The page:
Finance Directors’ Survey 2016: Freedom to hire EU nationals is top priority for UK FDs post-Brexit
The ability to hire EU nationals for roles in the UK comes ahead of access to the European single market and a free trade agreement as the number one priority for UK Finance Directors in post-Brexit Britain, according to our survey.
More than 100 FDs and CFOs took part in the survey, commissioned by The CA magazine (the magazine for ICAS chartered accountants) in partnership with law firm DLA Piper, which ranked a trade agreement with the EU as the fourth priority for Brexit negotiators to consider, while access to the European single market ranked sixth.
A downturn is predicted
There has been a major shift in confidence surrounding the future of the economy among business and finance leaders. Almost half (45%) of those surveyed said that they predict the UK will experience an economic decline over the next 12 months; a dramatic upwards spike when compared to the 6% of respondents who held this view in 2015. A further 41% believe that growth will be flat or negligible for the remainder of this year.
FDs working at companies with a turnover of more than £100m were the most pessimistic on growth, with 48% stating they believe the economy will slump in the next 12 months.
Future of UK/EU relations greatest barrier to growth
The absence of a definite Brexit timetable coupled with the uncertainty surrounding what kind of deal the UK will secure with the EU upon its exit were rated the biggest barriers to growth. Political factors in the UK were rated as the second most significant barrier.
As a result, nearly a quarter (23%) of respondents said that they are considering delaying investment in the UK or cutting it all together. Staffing levels are expected to take a hit as a result of the Brexit vote, with 14% of FDs reporting they are considering cutting the head count at their organisation, and a further 9% are already doing so.
There has been a great amount of speculation regarding companies moving their operations out of the UK to the EU as a result of the vote. Although 15% of business leaders said that they are considering a move, none reported that they are currently making one. This may indicate a ‘wait and see’ attitude among the business community in the run up to UK/EU negotiations.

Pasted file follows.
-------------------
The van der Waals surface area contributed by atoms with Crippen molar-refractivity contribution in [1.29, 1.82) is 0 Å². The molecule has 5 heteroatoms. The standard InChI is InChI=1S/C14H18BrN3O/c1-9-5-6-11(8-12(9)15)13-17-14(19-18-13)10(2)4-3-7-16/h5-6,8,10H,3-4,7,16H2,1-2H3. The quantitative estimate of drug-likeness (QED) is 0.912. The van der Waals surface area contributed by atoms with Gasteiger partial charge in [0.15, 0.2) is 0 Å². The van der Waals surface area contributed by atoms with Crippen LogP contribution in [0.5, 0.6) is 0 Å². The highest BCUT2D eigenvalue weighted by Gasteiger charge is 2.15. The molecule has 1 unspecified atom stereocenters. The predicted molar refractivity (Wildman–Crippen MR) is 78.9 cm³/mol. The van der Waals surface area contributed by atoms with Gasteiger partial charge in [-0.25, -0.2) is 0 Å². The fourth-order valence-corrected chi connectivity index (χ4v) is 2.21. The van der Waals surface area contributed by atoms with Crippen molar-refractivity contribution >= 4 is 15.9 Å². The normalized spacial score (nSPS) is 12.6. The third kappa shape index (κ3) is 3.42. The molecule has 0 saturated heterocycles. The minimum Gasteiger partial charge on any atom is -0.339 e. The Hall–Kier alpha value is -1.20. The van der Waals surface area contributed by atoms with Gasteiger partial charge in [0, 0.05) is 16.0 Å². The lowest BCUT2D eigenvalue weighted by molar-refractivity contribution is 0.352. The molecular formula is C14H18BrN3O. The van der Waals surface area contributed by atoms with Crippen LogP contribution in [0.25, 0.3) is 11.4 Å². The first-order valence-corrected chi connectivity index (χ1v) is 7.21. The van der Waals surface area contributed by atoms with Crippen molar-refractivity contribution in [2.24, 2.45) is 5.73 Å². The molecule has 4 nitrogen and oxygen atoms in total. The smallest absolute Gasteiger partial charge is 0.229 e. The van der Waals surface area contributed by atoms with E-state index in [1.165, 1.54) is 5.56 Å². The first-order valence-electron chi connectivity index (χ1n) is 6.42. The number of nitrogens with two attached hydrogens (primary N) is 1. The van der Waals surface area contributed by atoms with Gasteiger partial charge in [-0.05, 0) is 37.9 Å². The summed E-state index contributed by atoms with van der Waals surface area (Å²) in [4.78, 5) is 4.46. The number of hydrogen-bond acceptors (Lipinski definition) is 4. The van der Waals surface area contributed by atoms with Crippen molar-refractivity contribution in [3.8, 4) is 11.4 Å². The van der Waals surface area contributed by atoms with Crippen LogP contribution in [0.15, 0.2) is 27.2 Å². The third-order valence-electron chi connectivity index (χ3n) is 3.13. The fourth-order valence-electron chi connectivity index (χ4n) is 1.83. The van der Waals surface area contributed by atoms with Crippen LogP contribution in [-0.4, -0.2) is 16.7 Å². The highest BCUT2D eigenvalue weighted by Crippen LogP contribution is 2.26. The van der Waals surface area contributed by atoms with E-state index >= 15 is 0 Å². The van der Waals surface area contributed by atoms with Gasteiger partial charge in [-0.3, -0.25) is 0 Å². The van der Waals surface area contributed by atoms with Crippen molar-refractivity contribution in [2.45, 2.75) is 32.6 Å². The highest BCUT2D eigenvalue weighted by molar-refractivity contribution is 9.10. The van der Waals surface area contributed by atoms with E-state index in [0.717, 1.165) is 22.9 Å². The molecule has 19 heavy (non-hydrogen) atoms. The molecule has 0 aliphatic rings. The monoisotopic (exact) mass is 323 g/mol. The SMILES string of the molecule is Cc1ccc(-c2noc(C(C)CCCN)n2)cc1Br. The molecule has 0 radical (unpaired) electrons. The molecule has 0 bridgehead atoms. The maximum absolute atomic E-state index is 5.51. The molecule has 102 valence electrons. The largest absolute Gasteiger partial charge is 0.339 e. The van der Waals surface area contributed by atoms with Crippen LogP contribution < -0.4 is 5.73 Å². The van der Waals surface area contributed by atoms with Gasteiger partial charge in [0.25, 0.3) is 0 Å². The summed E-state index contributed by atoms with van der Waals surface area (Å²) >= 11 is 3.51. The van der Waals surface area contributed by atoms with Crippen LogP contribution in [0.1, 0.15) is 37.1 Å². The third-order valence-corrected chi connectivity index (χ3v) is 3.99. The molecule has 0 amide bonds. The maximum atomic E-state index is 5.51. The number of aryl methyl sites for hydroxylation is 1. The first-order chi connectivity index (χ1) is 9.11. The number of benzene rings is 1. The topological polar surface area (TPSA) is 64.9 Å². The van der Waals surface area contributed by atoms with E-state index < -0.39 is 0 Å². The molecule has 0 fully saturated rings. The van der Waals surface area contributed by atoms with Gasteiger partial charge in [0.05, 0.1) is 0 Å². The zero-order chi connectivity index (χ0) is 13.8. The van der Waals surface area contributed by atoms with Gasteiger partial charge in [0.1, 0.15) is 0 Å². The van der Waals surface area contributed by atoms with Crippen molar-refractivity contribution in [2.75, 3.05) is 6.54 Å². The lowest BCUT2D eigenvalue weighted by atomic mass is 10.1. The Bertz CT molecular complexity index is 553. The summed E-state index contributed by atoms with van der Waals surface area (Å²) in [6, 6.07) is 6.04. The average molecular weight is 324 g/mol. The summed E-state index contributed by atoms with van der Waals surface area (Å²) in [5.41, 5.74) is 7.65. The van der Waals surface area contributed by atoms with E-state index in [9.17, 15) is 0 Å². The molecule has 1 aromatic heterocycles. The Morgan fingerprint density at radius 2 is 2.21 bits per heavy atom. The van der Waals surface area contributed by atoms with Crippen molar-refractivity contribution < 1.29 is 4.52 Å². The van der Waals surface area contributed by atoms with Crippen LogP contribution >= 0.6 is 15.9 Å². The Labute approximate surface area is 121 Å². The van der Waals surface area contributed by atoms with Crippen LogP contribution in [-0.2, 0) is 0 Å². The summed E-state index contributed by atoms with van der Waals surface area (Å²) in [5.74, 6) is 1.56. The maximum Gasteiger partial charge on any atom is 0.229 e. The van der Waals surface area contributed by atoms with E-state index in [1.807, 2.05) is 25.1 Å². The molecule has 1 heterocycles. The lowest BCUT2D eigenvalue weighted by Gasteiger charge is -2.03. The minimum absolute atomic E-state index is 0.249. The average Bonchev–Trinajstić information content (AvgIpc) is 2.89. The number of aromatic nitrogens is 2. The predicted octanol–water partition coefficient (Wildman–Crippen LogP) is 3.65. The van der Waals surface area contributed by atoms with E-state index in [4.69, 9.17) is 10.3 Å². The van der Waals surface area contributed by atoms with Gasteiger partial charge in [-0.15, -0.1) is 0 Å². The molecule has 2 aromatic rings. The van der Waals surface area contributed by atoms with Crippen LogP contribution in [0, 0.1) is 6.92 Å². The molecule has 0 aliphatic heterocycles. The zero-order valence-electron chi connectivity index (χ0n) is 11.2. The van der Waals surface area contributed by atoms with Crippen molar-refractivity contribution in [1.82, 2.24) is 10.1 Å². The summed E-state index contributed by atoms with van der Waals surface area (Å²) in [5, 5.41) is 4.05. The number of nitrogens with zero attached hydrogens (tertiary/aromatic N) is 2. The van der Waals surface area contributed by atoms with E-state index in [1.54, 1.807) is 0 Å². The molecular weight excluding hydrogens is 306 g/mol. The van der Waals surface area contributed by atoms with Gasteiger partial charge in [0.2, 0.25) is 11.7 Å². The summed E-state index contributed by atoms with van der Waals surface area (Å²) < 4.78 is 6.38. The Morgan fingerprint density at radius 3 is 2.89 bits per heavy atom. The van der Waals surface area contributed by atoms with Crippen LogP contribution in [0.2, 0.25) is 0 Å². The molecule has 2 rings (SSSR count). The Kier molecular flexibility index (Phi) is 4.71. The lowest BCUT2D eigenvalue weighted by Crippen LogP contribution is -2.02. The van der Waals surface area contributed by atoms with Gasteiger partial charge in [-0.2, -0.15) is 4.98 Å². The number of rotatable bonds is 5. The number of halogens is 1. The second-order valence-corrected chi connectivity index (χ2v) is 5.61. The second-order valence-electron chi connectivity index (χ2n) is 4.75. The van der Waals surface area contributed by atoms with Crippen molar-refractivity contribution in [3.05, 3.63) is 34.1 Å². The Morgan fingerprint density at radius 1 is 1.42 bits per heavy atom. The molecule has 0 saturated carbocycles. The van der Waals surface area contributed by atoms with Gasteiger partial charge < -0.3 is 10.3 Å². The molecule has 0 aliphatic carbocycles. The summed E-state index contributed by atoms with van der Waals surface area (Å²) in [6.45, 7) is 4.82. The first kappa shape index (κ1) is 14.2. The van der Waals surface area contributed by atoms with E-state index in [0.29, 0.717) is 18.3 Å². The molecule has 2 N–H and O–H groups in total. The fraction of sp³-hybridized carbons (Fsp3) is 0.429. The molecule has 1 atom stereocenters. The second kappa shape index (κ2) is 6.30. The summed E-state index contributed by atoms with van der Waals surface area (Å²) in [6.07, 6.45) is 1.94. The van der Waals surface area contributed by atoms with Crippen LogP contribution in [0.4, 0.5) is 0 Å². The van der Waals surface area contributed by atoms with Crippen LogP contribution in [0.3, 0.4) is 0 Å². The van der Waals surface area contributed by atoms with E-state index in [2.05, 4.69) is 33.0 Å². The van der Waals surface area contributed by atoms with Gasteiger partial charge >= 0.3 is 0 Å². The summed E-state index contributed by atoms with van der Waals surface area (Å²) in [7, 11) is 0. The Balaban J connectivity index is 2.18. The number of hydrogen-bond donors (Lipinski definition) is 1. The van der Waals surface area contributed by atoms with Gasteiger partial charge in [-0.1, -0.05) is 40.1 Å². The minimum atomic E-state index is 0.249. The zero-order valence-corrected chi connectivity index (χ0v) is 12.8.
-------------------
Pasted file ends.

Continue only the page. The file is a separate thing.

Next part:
Innovation and currency exchange rates are rising concerns
FDs are increasingly concerned with ensuring their organisation is bringing new products and services to the market, with the need to innovate ranking fourth on the list of the top 10 issues for FDs (up from seventh place last year).
Controlling costs, growing revenues and staff recruitment and retention remain the main priorities, placing first, second and third again this year.
Recent market volatility and rippling effects for the pound may be two contributory factors causing concerns about currency exchange, which moved into the top 10 for the first time as the sixth priority for FDs.
Almost three quarters (74%) of those surveyed said that Brexit will create new challenges for their organisation going forward. Conversely, 28% believe Brexit will create new opportunities. Regulatory burdens are expected to remain a challenge for FDs, with 42% saying that Brexit will not provide any opportunity to reduce them.
Advisory firms could reap rewards of Brexit
There are a great number of unknowns surrounding what Brexit could evolve into over the next few months and years. As in any time of uncertainty, businesses will be turning to experts for guidance, which is what 24% of survey respondents said they are considering; a further 17% say they are currently working with Brexit consultants.
Anton Colella, ICAS Chief Executive, said: “The UK’s finance leaders have sent a strong and clear message on their priorities to the government’s Brexit negotiating team - British business relies on Europe for its talent pool.
“The freedom to hire and retain talented people from around Europe must therefore be a crucial part of the government’s Brexit negotiations.
"We are already hearing anecdotal evidence that some EU Nationals may be thinking about moving their careers out of the UK. This is a key risk to British business and one that the Government needs to address."
Simon Rae, Managing Partner of DLA Piper in Scotland, said: “Looking at the results of this survey, it’s no surprise that political uncertainty is top of Finance Directors' list of barriers to growth, with general feelings of political uncertainty intensified by concerns about what the UK’s relationship with the EU might look like in a post-Brexit Europe.
“In the year ahead, we’re expecting to see renewed interest in innovation, as businesses strive to remain competitive by bringing new products and services to market coupled with the careful management of costs.
“Only time will tell but, as things stand, 45% of FDs surveyed this year expect the economy to decline in the next 12 months - by comparison, only 6% held that view a year ago.”